Change that puts me to sleep

By Matt Hose

With the dawn of the new year, Barack Obama was sworn in for his second term as the president of the United States of America. At his inauguration, Obama gave a highly politicized roller coaster of a speech that touched on topics such as Medicare, homosexual rights and illegal immigration.

His speech angered some just as much as it enthralled others.

But why could he not find some common ground for everyone in America to stand on? Could he propose some legislation that could unite the whole country?

With my mind fresh from the experience of studying abroad, I have come up with the great unifying program for the president to add to his agenda, with a priority placed right above that pesky debt ceiling.

I propose a government sponsored nap. Or, as the Spaniards call it, a “siesta.”

In Spain, usually from 3 to 5 p.m., culture dictates that entire cities basically shut down and everyone goes home for two hours of rest.

This practice mainly originated when people worked on farms and needed a few hours to escape the scorching Spanish sun during the hottest part of the day.

Over centuries, however, the siesta has come to be one of the defining aspects of Spanish culture, with entire cities basically shutting down when siesta time rolls around.

In America, I hear people complaining all the time about our changing culture, with homosexuals winning rights to marry, marijuana being legalized and our military-grade assault rifles being pried from our fingers. But would they complain about more sleep?

In the three weeks that I spent in Sevilla, Spain, I did not hear one person complain that they had two full hours off of work to go home and sleep.

In fact, some employees seem to stare at their clocks as the hour approaches, seemingly hoping to bully it into striking 3 p.m.

Then, from right around that time until 5 p.m., almost every shop in the city shuts down, the streets are abandoned and the entire city goes to sleep.

After these two hours are finished, the whole civilization wakes back up. The restaurants reopen, and the streets crowd with locals.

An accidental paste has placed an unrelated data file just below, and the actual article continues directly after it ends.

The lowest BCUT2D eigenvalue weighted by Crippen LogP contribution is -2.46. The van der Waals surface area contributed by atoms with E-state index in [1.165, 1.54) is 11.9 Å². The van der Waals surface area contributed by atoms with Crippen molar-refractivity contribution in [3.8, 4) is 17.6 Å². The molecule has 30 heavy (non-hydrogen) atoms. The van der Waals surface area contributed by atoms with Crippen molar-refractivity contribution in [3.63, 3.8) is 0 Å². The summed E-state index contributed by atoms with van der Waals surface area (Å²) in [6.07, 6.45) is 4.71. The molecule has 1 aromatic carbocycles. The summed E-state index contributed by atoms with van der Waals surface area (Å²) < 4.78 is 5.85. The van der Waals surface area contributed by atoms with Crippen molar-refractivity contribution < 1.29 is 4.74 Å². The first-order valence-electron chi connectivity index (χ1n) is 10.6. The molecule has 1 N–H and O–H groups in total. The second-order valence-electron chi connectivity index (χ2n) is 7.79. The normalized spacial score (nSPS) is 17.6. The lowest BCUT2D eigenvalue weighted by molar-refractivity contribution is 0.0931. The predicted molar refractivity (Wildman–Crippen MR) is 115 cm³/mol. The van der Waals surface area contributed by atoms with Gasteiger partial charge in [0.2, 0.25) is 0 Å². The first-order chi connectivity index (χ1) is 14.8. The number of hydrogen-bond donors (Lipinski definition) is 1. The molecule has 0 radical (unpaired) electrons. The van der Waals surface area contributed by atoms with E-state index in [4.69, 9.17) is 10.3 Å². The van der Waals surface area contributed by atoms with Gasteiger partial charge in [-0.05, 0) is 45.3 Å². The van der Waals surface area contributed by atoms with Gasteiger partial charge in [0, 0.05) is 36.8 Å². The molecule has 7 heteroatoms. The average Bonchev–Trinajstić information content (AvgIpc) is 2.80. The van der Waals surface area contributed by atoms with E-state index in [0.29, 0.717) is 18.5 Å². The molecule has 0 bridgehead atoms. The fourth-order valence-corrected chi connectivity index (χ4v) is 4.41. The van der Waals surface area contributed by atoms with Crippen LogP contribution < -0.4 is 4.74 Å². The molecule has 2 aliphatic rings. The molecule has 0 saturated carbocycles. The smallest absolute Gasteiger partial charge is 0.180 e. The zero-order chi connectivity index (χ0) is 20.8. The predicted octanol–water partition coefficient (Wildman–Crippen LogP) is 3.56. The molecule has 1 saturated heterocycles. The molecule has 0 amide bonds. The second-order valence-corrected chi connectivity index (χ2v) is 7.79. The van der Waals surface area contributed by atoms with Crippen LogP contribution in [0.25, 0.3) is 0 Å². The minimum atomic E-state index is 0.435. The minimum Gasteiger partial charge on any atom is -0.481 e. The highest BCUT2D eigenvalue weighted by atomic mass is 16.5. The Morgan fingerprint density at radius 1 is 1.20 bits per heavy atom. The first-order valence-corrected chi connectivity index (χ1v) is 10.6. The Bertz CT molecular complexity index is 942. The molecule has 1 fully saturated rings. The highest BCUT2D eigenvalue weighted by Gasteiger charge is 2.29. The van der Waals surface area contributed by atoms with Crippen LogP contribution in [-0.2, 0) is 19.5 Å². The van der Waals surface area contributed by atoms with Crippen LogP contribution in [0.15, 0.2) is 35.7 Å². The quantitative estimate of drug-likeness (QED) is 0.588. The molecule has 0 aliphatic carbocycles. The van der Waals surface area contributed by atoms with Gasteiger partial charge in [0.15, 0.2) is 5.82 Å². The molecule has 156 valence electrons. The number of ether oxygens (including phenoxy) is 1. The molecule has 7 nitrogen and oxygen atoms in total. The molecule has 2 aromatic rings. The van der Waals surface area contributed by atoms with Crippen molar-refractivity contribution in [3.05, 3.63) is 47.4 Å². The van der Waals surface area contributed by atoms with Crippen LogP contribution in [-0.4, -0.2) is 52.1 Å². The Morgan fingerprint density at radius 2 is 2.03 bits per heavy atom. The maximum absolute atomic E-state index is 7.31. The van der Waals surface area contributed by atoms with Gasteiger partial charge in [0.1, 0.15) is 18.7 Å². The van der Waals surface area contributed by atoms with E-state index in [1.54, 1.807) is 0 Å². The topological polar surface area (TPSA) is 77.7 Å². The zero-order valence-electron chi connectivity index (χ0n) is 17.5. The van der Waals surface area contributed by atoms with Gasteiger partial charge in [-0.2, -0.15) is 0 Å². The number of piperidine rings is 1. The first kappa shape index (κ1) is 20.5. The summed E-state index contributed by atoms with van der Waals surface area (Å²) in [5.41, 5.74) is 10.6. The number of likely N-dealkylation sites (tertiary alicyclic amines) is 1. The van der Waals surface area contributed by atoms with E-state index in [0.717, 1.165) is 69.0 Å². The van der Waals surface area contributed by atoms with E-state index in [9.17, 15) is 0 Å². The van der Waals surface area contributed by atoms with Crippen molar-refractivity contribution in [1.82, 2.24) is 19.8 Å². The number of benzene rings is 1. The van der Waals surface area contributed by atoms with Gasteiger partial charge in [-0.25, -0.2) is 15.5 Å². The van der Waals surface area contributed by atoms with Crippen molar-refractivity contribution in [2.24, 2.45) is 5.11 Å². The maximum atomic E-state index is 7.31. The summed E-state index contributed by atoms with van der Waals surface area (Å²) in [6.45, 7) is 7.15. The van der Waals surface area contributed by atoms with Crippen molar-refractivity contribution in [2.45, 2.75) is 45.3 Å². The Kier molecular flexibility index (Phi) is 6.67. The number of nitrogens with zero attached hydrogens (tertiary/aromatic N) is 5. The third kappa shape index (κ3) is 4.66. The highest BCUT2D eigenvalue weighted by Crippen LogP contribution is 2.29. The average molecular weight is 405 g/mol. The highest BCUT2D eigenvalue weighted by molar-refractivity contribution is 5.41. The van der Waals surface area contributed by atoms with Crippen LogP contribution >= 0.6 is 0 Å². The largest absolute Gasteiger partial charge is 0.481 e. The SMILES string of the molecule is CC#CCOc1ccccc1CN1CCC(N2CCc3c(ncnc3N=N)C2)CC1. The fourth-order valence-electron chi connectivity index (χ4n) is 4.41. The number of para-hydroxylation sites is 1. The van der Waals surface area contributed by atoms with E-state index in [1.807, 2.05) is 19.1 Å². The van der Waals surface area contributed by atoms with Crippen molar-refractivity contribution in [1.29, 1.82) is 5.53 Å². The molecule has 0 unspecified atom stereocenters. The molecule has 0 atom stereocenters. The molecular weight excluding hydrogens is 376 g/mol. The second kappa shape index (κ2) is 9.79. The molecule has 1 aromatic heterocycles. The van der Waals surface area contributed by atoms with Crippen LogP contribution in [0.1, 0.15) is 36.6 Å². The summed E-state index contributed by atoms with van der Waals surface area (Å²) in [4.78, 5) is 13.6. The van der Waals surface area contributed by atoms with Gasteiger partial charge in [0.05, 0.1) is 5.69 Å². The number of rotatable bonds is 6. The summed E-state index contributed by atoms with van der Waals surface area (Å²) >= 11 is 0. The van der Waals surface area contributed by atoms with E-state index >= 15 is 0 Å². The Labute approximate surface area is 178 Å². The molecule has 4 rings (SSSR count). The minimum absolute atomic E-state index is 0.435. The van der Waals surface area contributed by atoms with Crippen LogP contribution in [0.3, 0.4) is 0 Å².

The people don their night clothes and go back to work for a few hours.

Instead of feeling the 4 p.m. grogginess of most working Americans (and every college student that has had to suffer through an evening class), the Spanish spend their last few hours refreshed and energized.

They then proceed directly from work to the local bars, and most of the young people do not even return home until 4 or 5 a.m.

So, maybe Spain can’t agree on austerity measures. Maybe they can’t fix their economy.

But they sure are getting their beauty sleep, and they sure do look beautiful afterwards.

It has become obvious, as well, that our government can’t agree on war, guns, gays, money or debt, so let’s start with one task politicians can definitely agree on: sleep.
I mean, really, who doesn’t love sleep? College students would benefit from a Big-Brother-imposed siesta.

When those three-hour-long 6 p.m. classes roll around and we are ready to conquer them because of that two hour Senate-approved nap, then we will all be saying, “Thanks, government!”

And if that argument isn’t enough to motivate our government to action, Congress can still approve the plan for selfish reasons. Even the government workers themselves will be more sprightly under my agenda. Maybe after a good midday nap they will be happy to get lunch with their neighbors across the aisle. Or maybe they will at least talk to them. Yeah, maybe we should just start with baby steps.